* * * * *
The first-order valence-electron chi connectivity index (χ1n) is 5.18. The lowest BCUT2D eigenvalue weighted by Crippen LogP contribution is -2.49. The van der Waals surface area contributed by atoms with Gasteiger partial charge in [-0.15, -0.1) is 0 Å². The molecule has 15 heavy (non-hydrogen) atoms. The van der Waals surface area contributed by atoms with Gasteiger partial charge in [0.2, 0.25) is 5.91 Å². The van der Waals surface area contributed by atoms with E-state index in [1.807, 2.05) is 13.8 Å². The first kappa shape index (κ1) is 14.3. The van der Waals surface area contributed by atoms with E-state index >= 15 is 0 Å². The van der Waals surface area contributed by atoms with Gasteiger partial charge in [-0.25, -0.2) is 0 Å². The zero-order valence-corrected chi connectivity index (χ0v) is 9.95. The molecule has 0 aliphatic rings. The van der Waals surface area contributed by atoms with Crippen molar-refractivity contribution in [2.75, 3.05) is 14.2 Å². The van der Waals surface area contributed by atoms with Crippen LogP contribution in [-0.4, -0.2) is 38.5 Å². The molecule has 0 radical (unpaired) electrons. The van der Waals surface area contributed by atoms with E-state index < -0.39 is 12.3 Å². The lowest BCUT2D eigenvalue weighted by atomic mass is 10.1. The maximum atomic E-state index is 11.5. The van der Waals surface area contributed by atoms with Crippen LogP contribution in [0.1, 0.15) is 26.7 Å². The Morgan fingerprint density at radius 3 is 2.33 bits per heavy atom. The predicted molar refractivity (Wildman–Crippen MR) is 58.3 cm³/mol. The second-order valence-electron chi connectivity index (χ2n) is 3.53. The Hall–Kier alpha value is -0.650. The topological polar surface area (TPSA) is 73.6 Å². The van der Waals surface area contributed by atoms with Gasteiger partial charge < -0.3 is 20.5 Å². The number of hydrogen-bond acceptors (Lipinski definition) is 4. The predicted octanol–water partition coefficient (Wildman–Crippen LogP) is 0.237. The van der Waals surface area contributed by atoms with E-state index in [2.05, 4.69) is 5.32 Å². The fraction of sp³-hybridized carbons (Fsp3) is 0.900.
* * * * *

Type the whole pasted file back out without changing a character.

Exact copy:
The first-order valence-electron chi connectivity index (χ1n) is 5.18. The lowest BCUT2D eigenvalue weighted by Crippen LogP contribution is -2.49. The van der Waals surface area contributed by atoms with Gasteiger partial charge in [-0.15, -0.1) is 0 Å². The molecule has 15 heavy (non-hydrogen) atoms. The van der Waals surface area contributed by atoms with Gasteiger partial charge in [0.2, 0.25) is 5.91 Å². The van der Waals surface area contributed by atoms with E-state index in [1.807, 2.05) is 13.8 Å². The first kappa shape index (κ1) is 14.3. The van der Waals surface area contributed by atoms with E-state index >= 15 is 0 Å². The van der Waals surface area contributed by atoms with Gasteiger partial charge in [-0.25, -0.2) is 0 Å². The zero-order valence-corrected chi connectivity index (χ0v) is 9.95. The molecule has 0 aliphatic rings. The van der Waals surface area contributed by atoms with Crippen molar-refractivity contribution in [2.75, 3.05) is 14.2 Å². The van der Waals surface area contributed by atoms with Crippen LogP contribution in [-0.4, -0.2) is 38.5 Å². The molecule has 0 radical (unpaired) electrons. The van der Waals surface area contributed by atoms with E-state index < -0.39 is 12.3 Å². The lowest BCUT2D eigenvalue weighted by atomic mass is 10.1. The maximum atomic E-state index is 11.5. The van der Waals surface area contributed by atoms with Crippen LogP contribution in [0.1, 0.15) is 26.7 Å². The Morgan fingerprint density at radius 3 is 2.33 bits per heavy atom. The predicted molar refractivity (Wildman–Crippen MR) is 58.3 cm³/mol. The second-order valence-electron chi connectivity index (χ2n) is 3.53. The Hall–Kier alpha value is -0.650. The topological polar surface area (TPSA) is 73.6 Å². The van der Waals surface area contributed by atoms with Gasteiger partial charge < -0.3 is 20.5 Å². The number of hydrogen-bond acceptors (Lipinski definition) is 4. The predicted octanol–water partition coefficient (Wildman–Crippen LogP) is 0.237. The van der Waals surface area contributed by atoms with E-state index in [2.05, 4.69) is 5.32 Å². The fraction of sp³-hybridized carbons (Fsp3) is 0.900.